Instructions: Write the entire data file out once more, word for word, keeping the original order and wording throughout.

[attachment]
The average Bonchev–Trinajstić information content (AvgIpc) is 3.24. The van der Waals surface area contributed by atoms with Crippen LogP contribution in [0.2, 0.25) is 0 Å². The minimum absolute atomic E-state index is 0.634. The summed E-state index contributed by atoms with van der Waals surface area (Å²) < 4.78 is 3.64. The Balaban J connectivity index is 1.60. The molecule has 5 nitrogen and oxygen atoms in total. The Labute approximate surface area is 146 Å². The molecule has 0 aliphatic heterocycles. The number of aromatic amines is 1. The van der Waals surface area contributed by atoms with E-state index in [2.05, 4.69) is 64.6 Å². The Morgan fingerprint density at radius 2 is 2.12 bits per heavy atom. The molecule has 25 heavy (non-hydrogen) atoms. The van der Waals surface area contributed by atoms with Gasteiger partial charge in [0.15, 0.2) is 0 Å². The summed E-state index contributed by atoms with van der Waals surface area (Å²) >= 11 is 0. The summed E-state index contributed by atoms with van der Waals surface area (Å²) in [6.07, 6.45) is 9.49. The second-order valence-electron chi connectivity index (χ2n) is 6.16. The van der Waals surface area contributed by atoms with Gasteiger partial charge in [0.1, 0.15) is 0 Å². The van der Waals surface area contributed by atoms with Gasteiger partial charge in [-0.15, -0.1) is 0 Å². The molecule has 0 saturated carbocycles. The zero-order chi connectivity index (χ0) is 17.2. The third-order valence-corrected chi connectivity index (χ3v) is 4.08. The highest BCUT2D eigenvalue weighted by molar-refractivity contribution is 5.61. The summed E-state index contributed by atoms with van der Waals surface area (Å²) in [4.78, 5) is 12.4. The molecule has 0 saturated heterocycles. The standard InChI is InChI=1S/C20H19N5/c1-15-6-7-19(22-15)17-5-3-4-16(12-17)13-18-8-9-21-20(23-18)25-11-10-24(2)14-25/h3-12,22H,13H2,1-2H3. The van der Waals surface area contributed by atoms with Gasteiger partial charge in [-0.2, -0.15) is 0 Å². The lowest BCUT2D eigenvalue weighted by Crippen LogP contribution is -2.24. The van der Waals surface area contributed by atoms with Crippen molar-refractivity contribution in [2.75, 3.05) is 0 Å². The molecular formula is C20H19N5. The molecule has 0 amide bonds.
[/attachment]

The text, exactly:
The average Bonchev–Trinajstić information content (AvgIpc) is 3.24. The van der Waals surface area contributed by atoms with Crippen LogP contribution in [0.2, 0.25) is 0 Å². The minimum absolute atomic E-state index is 0.634. The summed E-state index contributed by atoms with van der Waals surface area (Å²) < 4.78 is 3.64. The Balaban J connectivity index is 1.60. The molecule has 5 nitrogen and oxygen atoms in total. The Labute approximate surface area is 146 Å². The molecule has 0 aliphatic heterocycles. The number of aromatic amines is 1. The van der Waals surface area contributed by atoms with E-state index in [2.05, 4.69) is 64.6 Å². The Morgan fingerprint density at radius 2 is 2.12 bits per heavy atom. The molecule has 25 heavy (non-hydrogen) atoms. The van der Waals surface area contributed by atoms with Gasteiger partial charge in [0.15, 0.2) is 0 Å². The summed E-state index contributed by atoms with van der Waals surface area (Å²) >= 11 is 0. The summed E-state index contributed by atoms with van der Waals surface area (Å²) in [6.07, 6.45) is 9.49. The second-order valence-electron chi connectivity index (χ2n) is 6.16. The van der Waals surface area contributed by atoms with Gasteiger partial charge in [0.1, 0.15) is 0 Å². The van der Waals surface area contributed by atoms with Gasteiger partial charge in [-0.15, -0.1) is 0 Å². The molecule has 0 saturated carbocycles. The zero-order chi connectivity index (χ0) is 17.2. The third-order valence-corrected chi connectivity index (χ3v) is 4.08. The highest BCUT2D eigenvalue weighted by molar-refractivity contribution is 5.61. The summed E-state index contributed by atoms with van der Waals surface area (Å²) in [4.78, 5) is 12.4. The molecule has 0 saturated heterocycles. The standard InChI is InChI=1S/C20H19N5/c1-15-6-7-19(22-15)17-5-3-4-16(12-17)13-18-8-9-21-20(23-18)25-11-10-24(2)14-25/h3-12,22H,13H2,1-2H3. The van der Waals surface area contributed by atoms with Gasteiger partial charge in [-0.2, -0.15) is 0 Å². The lowest BCUT2D eigenvalue weighted by Crippen LogP contribution is -2.24. The van der Waals surface area contributed by atoms with Crippen molar-refractivity contribution in [2.75, 3.05) is 0 Å². The molecular formula is C20H19N5. The molecule has 0 amide bonds.